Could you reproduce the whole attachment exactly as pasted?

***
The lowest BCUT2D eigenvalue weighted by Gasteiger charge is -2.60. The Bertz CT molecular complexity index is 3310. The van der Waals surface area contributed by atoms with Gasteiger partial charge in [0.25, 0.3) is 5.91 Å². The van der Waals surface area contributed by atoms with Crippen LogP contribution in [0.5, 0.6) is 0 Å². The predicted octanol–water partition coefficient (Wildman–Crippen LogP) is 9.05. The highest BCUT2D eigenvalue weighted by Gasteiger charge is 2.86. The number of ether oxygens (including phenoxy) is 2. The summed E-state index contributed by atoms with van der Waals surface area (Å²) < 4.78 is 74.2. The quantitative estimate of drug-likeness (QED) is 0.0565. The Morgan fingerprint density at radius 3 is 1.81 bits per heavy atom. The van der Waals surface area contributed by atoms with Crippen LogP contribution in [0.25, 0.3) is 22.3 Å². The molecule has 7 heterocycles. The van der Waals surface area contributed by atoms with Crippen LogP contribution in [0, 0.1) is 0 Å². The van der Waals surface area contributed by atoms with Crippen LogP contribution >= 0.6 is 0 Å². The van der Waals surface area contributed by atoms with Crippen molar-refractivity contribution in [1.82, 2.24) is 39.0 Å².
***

The lowest BCUT2D eigenvalue weighted by Gasteiger charge is -2.60. The Bertz CT molecular complexity index is 3310. The van der Waals surface area contributed by atoms with Gasteiger partial charge in [0.25, 0.3) is 5.91 Å². The van der Waals surface area contributed by atoms with Crippen LogP contribution in [0.5, 0.6) is 0 Å². The predicted octanol–water partition coefficient (Wildman–Crippen LogP) is 9.05. The highest BCUT2D eigenvalue weighted by Gasteiger charge is 2.86. The number of ether oxygens (including phenoxy) is 2. The summed E-state index contributed by atoms with van der Waals surface area (Å²) < 4.78 is 74.2. The quantitative estimate of drug-likeness (QED) is 0.0565. The Morgan fingerprint density at radius 3 is 1.81 bits per heavy atom. The van der Waals surface area contributed by atoms with Crippen LogP contribution in [0.25, 0.3) is 22.3 Å². The molecule has 7 heterocycles. The van der Waals surface area contributed by atoms with Crippen LogP contribution in [0, 0.1) is 0 Å². The van der Waals surface area contributed by atoms with Crippen LogP contribution >= 0.6 is 0 Å². The van der Waals surface area contributed by atoms with Crippen molar-refractivity contribution in [1.82, 2.24) is 39.0 Å².